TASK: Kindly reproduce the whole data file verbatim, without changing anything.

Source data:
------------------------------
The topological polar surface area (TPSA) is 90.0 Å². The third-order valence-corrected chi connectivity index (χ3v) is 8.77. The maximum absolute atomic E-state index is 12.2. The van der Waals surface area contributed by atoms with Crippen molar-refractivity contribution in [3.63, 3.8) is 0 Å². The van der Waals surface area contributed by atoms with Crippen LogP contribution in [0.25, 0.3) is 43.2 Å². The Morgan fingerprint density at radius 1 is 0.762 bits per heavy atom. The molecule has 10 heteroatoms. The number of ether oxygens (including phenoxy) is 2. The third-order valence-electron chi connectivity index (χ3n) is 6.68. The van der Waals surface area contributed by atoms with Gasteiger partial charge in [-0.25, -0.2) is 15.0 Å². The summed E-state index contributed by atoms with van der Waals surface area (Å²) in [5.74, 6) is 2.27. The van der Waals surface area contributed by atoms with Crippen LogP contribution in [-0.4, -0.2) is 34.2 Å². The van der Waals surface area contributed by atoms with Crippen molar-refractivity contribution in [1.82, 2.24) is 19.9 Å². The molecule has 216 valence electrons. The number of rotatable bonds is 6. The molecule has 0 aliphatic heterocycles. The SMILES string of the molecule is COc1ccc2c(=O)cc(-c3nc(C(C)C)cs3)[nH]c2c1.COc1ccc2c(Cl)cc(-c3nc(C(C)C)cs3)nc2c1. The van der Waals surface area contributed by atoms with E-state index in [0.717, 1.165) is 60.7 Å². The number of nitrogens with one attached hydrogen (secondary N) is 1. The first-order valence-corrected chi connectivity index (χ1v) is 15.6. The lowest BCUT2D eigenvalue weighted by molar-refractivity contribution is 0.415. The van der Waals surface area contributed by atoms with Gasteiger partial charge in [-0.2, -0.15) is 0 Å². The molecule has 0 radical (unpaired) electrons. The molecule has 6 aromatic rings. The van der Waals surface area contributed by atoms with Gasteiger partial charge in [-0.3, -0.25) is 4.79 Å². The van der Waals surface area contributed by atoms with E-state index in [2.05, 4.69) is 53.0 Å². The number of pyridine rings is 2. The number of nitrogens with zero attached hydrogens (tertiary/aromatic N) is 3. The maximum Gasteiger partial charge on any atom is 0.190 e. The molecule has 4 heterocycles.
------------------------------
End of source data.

The topological polar surface area (TPSA) is 90.0 Å². The third-order valence-corrected chi connectivity index (χ3v) is 8.77. The maximum absolute atomic E-state index is 12.2. The van der Waals surface area contributed by atoms with Crippen molar-refractivity contribution in [3.63, 3.8) is 0 Å². The van der Waals surface area contributed by atoms with Crippen LogP contribution in [0.25, 0.3) is 43.2 Å². The Morgan fingerprint density at radius 1 is 0.762 bits per heavy atom. The molecule has 10 heteroatoms. The number of ether oxygens (including phenoxy) is 2. The third-order valence-electron chi connectivity index (χ3n) is 6.68. The van der Waals surface area contributed by atoms with Gasteiger partial charge in [-0.25, -0.2) is 15.0 Å². The summed E-state index contributed by atoms with van der Waals surface area (Å²) in [5.74, 6) is 2.27. The van der Waals surface area contributed by atoms with Crippen LogP contribution in [-0.4, -0.2) is 34.2 Å². The van der Waals surface area contributed by atoms with Crippen molar-refractivity contribution in [1.82, 2.24) is 19.9 Å². The molecule has 216 valence electrons. The number of rotatable bonds is 6. The molecule has 0 aliphatic heterocycles. The SMILES string of the molecule is COc1ccc2c(=O)cc(-c3nc(C(C)C)cs3)[nH]c2c1.COc1ccc2c(Cl)cc(-c3nc(C(C)C)cs3)nc2c1. The van der Waals surface area contributed by atoms with E-state index in [0.717, 1.165) is 60.7 Å². The number of nitrogens with one attached hydrogen (secondary N) is 1. The first-order valence-corrected chi connectivity index (χ1v) is 15.6. The lowest BCUT2D eigenvalue weighted by molar-refractivity contribution is 0.415. The van der Waals surface area contributed by atoms with Gasteiger partial charge in [-0.2, -0.15) is 0 Å². The molecule has 0 radical (unpaired) electrons. The molecule has 6 aromatic rings. The van der Waals surface area contributed by atoms with Gasteiger partial charge in [-0.3, -0.25) is 4.79 Å². The van der Waals surface area contributed by atoms with E-state index in [2.05, 4.69) is 53.0 Å². The number of pyridine rings is 2. The number of nitrogens with zero attached hydrogens (tertiary/aromatic N) is 3. The maximum Gasteiger partial charge on any atom is 0.190 e. The molecule has 4 heterocycles.